Watercolor painting is a fun and creative way to make beautiful art. However, one downside of watercolor paint is that it can easily run and smear when it gets wet. This means your masterpiece may be ruined if a drop of water lands on it. Fortunately, there are some simple techniques you can use to make watercolor paint more water resistant.
Use the Right Paper
The paper you choose to paint on can make a big difference in how resistant your watercolors are to water. Here are some good options:
- Watercolor paper – This thick, textured paper is specially designed for watercolor. The fibers help absorb the paint and keep it from running.
- Cold press paper – This has a lightly textured surface that allows paint to settle in the indentations.
- Hot press paper – The smooth, non-textured surface gives an even wash of color that is less absorbent.
Stay away from regular printer paper or sketching paper. These absorb very little water and will lead to a lot of runs and smears.
Use the Right Brushes
The brushes you choose also matter. Use brushes specifically designed for watercolor painting. Good options include:
- Synthetic brushes – These hold a good amount of pigment and water.
- Sable hair brushes – Natural bristles hold color well.
- Rigger brush – The long bristles are good for fine lines.
Avoid using old brushes with bent or splayed bristles. This can cause uneven water and paint application.
Control the Amount of Water
Use the minimal amount of water needed to achieve your desired paint consistency. The more water you use, the less control you’ll have over runs and smears.
Here are some tips for using less water:
- Wet the paper, not the paint – Dampen your paper before painting so your brush doesn’t need as much water.
- Blot excess water from your brush – Gently press it against a paper towel before stroking paint onto the paper.
- Allow layers to dry in between – This helps prevent colors from bleeding together.
Apply a Resist
Using a resist material before painting is an excellent way to make watercolor more water resistant. A resist blocks the paint from fully penetrating the paper. Here are some good resist options:
- Wax – Apply white candle wax or a specialty water-soluble resist wax on areas you want to remain white. The wax will repel the paint.
- Masking fluid – This milky liquid dries into a rubbery film that blocks watercolor from setting into the paper. Peel it away after painting.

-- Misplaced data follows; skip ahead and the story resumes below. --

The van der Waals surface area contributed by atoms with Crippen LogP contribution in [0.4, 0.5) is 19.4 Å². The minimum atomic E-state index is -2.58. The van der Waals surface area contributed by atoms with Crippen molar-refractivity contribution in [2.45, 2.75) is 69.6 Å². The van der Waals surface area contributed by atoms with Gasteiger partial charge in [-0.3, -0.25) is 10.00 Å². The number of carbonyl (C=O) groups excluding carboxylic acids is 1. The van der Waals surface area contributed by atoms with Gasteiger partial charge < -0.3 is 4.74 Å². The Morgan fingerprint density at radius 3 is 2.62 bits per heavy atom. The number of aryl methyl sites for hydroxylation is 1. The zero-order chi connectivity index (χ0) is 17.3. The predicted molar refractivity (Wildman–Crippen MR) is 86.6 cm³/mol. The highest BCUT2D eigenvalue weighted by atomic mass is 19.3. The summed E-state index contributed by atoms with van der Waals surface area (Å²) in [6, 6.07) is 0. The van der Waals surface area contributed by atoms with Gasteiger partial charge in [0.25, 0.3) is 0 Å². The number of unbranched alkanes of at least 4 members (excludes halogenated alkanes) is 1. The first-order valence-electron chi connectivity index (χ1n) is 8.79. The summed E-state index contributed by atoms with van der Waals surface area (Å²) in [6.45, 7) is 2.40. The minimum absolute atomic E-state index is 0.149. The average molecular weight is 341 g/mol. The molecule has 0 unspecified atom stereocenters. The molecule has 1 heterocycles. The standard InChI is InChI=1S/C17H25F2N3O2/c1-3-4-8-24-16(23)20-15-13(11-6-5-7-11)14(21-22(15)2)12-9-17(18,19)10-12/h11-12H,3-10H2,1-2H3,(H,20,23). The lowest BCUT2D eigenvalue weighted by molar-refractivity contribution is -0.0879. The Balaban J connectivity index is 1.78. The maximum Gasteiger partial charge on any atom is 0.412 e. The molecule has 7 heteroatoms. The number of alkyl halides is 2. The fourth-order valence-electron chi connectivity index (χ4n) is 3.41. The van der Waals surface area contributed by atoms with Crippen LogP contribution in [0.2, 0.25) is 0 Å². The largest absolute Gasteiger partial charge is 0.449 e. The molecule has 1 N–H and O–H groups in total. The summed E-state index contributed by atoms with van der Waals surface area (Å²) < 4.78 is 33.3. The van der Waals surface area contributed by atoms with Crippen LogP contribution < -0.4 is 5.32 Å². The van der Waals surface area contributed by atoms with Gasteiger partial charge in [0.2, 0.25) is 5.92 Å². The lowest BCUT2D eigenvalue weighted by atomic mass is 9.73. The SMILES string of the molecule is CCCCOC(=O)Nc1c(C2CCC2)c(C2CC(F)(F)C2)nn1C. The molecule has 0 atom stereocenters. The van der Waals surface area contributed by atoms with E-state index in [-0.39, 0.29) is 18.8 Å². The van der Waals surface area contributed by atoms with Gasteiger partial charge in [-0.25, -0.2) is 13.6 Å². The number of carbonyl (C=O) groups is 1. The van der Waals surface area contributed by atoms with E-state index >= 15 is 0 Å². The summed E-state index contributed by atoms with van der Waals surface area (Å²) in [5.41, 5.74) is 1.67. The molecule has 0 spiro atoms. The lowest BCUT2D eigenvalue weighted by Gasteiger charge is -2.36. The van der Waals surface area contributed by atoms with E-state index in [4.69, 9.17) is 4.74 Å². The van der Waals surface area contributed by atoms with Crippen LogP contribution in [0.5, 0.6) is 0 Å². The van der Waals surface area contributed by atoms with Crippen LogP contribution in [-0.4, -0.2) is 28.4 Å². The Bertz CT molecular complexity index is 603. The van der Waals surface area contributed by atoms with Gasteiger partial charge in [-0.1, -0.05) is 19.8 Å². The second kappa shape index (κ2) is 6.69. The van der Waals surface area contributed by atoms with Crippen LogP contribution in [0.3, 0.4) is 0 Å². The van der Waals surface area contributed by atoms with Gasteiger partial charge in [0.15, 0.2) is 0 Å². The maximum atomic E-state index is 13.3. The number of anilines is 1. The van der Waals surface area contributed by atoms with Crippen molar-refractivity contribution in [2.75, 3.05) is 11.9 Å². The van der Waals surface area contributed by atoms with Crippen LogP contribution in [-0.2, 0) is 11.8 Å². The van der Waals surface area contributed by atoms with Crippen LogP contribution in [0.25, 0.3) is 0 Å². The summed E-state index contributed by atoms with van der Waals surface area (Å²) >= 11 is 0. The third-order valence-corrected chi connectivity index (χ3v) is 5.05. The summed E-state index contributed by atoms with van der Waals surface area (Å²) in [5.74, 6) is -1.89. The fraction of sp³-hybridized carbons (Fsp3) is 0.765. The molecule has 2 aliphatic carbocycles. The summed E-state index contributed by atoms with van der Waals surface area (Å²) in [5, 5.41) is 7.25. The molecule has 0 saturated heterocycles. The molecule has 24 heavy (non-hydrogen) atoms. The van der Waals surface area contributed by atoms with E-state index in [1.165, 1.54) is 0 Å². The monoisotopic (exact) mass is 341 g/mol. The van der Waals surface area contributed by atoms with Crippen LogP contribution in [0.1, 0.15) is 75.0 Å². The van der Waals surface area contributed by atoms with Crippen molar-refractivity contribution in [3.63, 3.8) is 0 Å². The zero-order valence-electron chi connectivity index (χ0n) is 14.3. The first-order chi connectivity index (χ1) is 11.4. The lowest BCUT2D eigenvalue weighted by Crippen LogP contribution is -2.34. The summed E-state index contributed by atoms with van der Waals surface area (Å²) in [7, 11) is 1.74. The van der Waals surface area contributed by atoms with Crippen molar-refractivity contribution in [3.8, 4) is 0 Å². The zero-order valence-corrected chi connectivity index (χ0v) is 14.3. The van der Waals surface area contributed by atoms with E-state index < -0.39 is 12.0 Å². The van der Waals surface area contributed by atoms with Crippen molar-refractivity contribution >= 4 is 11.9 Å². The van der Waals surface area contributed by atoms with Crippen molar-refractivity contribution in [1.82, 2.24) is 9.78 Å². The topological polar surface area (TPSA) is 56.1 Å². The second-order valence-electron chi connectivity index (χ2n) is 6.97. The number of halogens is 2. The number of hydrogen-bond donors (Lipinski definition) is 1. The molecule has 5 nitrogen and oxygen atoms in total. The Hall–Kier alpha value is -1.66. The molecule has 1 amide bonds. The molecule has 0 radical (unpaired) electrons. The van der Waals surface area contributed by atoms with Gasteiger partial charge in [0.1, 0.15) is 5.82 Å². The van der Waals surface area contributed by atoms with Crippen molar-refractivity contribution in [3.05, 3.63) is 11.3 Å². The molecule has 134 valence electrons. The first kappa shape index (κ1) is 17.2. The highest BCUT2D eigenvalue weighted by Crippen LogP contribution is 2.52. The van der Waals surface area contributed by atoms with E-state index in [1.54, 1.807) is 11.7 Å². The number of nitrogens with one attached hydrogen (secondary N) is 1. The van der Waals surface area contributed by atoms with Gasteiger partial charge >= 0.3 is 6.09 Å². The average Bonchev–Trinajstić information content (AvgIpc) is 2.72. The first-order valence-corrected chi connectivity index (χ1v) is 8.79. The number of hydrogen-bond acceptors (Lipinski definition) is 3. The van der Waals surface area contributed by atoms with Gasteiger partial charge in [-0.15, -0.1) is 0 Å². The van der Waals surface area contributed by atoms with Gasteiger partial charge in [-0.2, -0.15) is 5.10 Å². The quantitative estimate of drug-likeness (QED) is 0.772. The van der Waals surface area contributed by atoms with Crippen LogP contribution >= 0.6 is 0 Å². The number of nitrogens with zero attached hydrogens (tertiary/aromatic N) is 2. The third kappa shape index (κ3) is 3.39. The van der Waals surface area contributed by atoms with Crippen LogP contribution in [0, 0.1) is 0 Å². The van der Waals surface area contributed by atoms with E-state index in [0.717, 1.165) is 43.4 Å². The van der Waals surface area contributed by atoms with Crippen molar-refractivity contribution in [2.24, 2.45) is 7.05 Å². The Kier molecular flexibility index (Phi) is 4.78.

- Frisket or sticker paper – Cut out shapes and stick them to your painting surface before painting. Carefully remove when finished.
Certain ingredients can be mixed with watercolor paint to make it more water resistant. Here are the most common options:
- Gum arabic – Add a few drops to make paint thickness and shine last even after drying.
- Honey or glycerin – A touch of these will help paint better adhere to paper fibers.
- Ox gall or dish soap – Just a tiny bit reduces surface tension so paint soaks in better.
Avoid over-thinning your paints with lots of water. This makes it harder for them to bond with the paper.
Apply a Fixative
Using a fixative or sealant is the best way to protect finished watercolor paintings from water damage. Here are some good options:
- Workable fixative – Lightly spray over the painting when dry. Allows you to keep working on it after sealing.
- Non-workable fixative – Use when the painting is completely finished. Provides an acrylic gloss.
- Varnish – Brush on a thin layer when the painting has dried for a month. Gives a protective coating.
Always apply fixatives and varnishes in a well-ventilated area according to manufacturer directions. Go lightly to avoid discoloration.
Frame Under Glass
Framing your finished watercolor painting under glass helps shield it from moisture and pollutants in the air. Here are some tips:
- Choose a frame with acrylic instead of regular glass. Acrylic glazing blocks UV rays.
- Use archival matting between the art and frame to prevent discoloration.
- Pick a frame with a dust cover or hanging wire to allow air circulation.
Avoid framing in an area with high humidity or temperature swings. Allow adequate spacing between art and glazing.
How you store a watercolor painting also impacts its resistance to water over time. Here are some storage tips:
- Keep art out of direct sunlight to prevent fading.
- Avoid exposure to moisture – store in a clean, dry place.
- Don’t stack or rub paintings together.
- Store unframed paintings flat, supported on a rigid backing.
With proper storage and framing, your watercolor art can remain beautiful for many years!
It’s always smart to test how water resistant your watercolor paintings are before framing or selling them. Here are two easy ways to check:
- Hold under gently running water – See if color runs or smears.
- Lightly brush water over the surface – Check if paint reactivates or lifts.
If your painting fails either test, you may need to rework it using the techniques in this article to improve water resistance.
Watercolor paint will never be as waterproof as oil or acrylic paint. However, there are many steps you can take to reduce the risk of water damage:
- Use the right paper, brushes, and minimal water.
- Apply resists and additives to increase absorption and adhesion.
- Seal with fixatives, varnish, or framing when finished.
- Store properly away from moisture, heat, and sunlight.
Here is a summary of the key techniques for minimizing watercolor bleeding and running:
|How It Works
|Thick paper fibers absorb paint
|Block watercolor from penetrating paper
|Help paint bind to paper
|Seal and protect finished painting
With practice and patience, you can create vibrant, long-lasting watercolor paintings. Just take steps to manage the amount of water used, seal colors once dry, and store work properly. Then you can confidently share your watercolor art with the world!